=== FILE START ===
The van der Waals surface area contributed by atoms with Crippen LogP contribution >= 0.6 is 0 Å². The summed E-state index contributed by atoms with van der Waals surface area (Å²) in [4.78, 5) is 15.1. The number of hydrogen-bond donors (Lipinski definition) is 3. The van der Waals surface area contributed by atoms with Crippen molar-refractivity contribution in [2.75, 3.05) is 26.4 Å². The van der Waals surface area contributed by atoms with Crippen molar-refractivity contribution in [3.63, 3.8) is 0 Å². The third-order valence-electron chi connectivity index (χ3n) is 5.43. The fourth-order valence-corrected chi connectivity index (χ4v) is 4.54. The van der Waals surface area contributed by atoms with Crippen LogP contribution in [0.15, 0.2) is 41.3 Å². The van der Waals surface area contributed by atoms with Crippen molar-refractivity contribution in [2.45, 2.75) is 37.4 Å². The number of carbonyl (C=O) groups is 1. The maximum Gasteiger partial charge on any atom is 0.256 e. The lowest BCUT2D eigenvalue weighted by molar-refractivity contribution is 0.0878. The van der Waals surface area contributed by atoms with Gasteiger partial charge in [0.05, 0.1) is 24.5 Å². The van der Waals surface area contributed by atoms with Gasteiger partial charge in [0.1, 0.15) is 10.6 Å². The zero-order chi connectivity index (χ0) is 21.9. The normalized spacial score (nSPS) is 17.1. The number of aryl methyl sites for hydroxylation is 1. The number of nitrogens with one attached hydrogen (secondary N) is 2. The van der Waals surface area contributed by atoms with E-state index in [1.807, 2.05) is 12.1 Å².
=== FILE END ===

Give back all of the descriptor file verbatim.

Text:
The van der Waals surface area contributed by atoms with Crippen LogP contribution >= 0.6 is 0 Å². The summed E-state index contributed by atoms with van der Waals surface area (Å²) in [4.78, 5) is 15.1. The number of hydrogen-bond donors (Lipinski definition) is 3. The van der Waals surface area contributed by atoms with Crippen molar-refractivity contribution in [2.75, 3.05) is 26.4 Å². The van der Waals surface area contributed by atoms with Crippen molar-refractivity contribution in [3.63, 3.8) is 0 Å². The third-order valence-electron chi connectivity index (χ3n) is 5.43. The fourth-order valence-corrected chi connectivity index (χ4v) is 4.54. The van der Waals surface area contributed by atoms with Crippen LogP contribution in [0.15, 0.2) is 41.3 Å². The van der Waals surface area contributed by atoms with Crippen molar-refractivity contribution in [2.45, 2.75) is 37.4 Å². The number of carbonyl (C=O) groups is 1. The maximum Gasteiger partial charge on any atom is 0.256 e. The lowest BCUT2D eigenvalue weighted by molar-refractivity contribution is 0.0878. The van der Waals surface area contributed by atoms with Gasteiger partial charge in [0.05, 0.1) is 24.5 Å². The van der Waals surface area contributed by atoms with Gasteiger partial charge in [0.1, 0.15) is 10.6 Å². The zero-order chi connectivity index (χ0) is 21.9. The normalized spacial score (nSPS) is 17.1. The number of aryl methyl sites for hydroxylation is 1. The number of nitrogens with one attached hydrogen (secondary N) is 2. The van der Waals surface area contributed by atoms with E-state index in [1.807, 2.05) is 12.1 Å².